How Antarctic Sea Ice Algae Adapt to Extreme Conditions

Antarctic sea ice algae are microscopic organisms that live in pockets of salty brine under the frozen surface of the Southern Ocean. They are vital for supporting marine life and regulating the climate. A new study reveals how they adjust to the unusual seasonal cycles of light and temperature in this remote environment.

Sea ice algae: The hidden photosynthesizers

Sea ice algae are single-celled organisms that perform photosynthesis, converting light energy into chemical energy and producing oxygen as a byproduct. They are the primary producers of organic matter in polar regions, forming the base of the food web for larger animals such as krill, fish, penguins and whales.

How Antarctic Sea Ice Algae Adapt to Extreme Conditions
How Antarctic Sea Ice Algae Adapt to Extreme Conditions

Sea ice algae also play an important role in the global carbon cycle, absorbing carbon dioxide from the atmosphere and storing it in organic molecules. Some of these molecules are sulfur-containing compounds that give beaches their distinctive smell and can influence cloud formation when released into the air by sea spray.

Sea ice algae are adapted to live in extreme conditions of low light, low temperature and high salinity. They can survive in pockets of brine that are up to 10 times saltier than seawater and remain liquid even at -20°C.

Seasonal rhythms of Antarctic sea ice

The Antarctic sea ice cover undergoes dramatic changes throughout the year, expanding and contracting with the seasons. In winter, from March to October, the sun barely rises above the horizon and seawater freezes over a large area around the continent. As seawater freezes, it rejects salts, creating pockets of extra-salty brine where sea ice algae live.

In summer, from November to February, the sun stays up for 24 hours a day and melts most of the sea ice, producing warmer and fresher water at the surface. This creates favorable conditions for phytoplankton, microscopic algae that float freely in the water column.

The seasonal cycle of sea ice affects not only the physical environment but also the biological activity of sea ice algae and phytoplankton. Previous studies have shown that sea ice algae bloom in spring when light levels increase, while phytoplankton bloom in summer when nutrients are abundant.

However, little is known about how sea ice algae respond to changes in salinity and temperature throughout the year, and what molecules they produce and use to cope with these fluctuations.

A new study sheds light on sea ice algae metabolism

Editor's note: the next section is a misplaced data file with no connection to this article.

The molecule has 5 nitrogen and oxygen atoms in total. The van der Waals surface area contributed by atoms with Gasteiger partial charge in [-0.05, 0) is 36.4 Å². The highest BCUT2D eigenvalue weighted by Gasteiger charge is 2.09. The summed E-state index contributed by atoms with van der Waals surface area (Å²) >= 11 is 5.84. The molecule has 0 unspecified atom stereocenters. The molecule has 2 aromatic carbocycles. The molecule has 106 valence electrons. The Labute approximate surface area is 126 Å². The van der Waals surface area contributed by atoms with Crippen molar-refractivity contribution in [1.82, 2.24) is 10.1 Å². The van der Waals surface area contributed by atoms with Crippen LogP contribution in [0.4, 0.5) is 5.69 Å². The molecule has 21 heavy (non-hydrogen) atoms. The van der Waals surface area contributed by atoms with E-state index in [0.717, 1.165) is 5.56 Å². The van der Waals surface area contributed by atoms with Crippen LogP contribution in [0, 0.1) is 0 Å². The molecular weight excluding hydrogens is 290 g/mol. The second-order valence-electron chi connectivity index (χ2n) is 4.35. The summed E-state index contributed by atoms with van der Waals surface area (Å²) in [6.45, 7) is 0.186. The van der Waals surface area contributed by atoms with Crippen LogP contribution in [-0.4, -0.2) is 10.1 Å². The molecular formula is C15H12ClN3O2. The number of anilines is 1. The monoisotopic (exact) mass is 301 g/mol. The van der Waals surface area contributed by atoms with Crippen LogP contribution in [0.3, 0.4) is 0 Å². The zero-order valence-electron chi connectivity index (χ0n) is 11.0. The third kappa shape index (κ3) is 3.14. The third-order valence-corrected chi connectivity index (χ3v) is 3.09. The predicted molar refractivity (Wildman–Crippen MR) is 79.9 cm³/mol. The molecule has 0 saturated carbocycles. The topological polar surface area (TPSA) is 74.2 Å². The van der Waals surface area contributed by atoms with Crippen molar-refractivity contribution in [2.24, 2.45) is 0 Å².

A new study by researchers from the University of Washington provides the first measurements of how sea ice algae adjust their metabolism to the seasonal rhythms of light and temperature in Antarctica.

The study was published on September 15, 2023 in ISME Journal, a journal of microbial ecology.

The researchers collected samples of sea ice cores from two locations near Antarctica: McMurdo Sound and Terra Nova Bay. They analyzed the samples for various parameters such as salinity, temperature, chlorophyll (a pigment that indicates algal biomass), dissolved organic carbon (a measure of organic matter production) and metabolites (molecules involved in metabolic reactions).

They found that sea ice algae had different metabolic profiles depending on the season and location. In winter, they produced more molecules related to stress response, such as osmolytes (compounds that help balance water and salt levels) and antioxidants (compounds that protect against oxidative damage). In summer, they produced more molecules related to growth and energy production, such as sugars, amino acids and lipids.

They also found that sea ice algae had different metabolic profiles depending on the location. In McMurdo Sound, where the sea ice was thicker and more stable, they produced more molecules related to carbon storage, such as polysaccharides (complex sugars) and dimethylsulfoniopropionate (DMSP, a sulfur-containing compound that can be converted into dimethyl sulfide, a gas that affects cloud formation). In Terra Nova Bay, where the sea ice was thinner and more dynamic, they produced more molecules related to carbon consumption, such as organic acids and glycerol (simple sugars).

The researchers suggest that these differences reflect the different strategies of sea ice algae to cope with the varying environmental conditions. In McMurdo Sound, where light and nutrient availability are low, sea ice algae store carbon for future use and produce DMSP to protect themselves from predators and stress. In Terra Nova Bay, where light and nutrient availability are high, sea ice algae consume carbon for immediate growth and produce organic acids and glycerol to regulate their osmotic pressure and membrane fluidity.

Implications for polar ecosystems and climate change

The study provides new insights into the metabolic diversity and flexibility of sea ice algae in Antarctica. It shows how they adapt to the unusual seasonal cycles of light and temperature in this remote ecosystem.

The study also has implications for understanding the role of sea ice algae in polar ecosystems and climate change. Sea ice algae are important sources of food and carbon for higher trophic levels, such as krill and fish. They also influence the biogeochemical cycles of carbon and sulfur, which affect the ocean acidification and cloud formation.

However, Antarctic sea ice is undergoing rapid changes due to global warming. The extent, thickness and duration of sea ice are decreasing, altering the physical and biological environment for sea ice algae. How sea ice algae will respond to these changes and how they will affect the polar ecosystems and climate are open questions that require further research.

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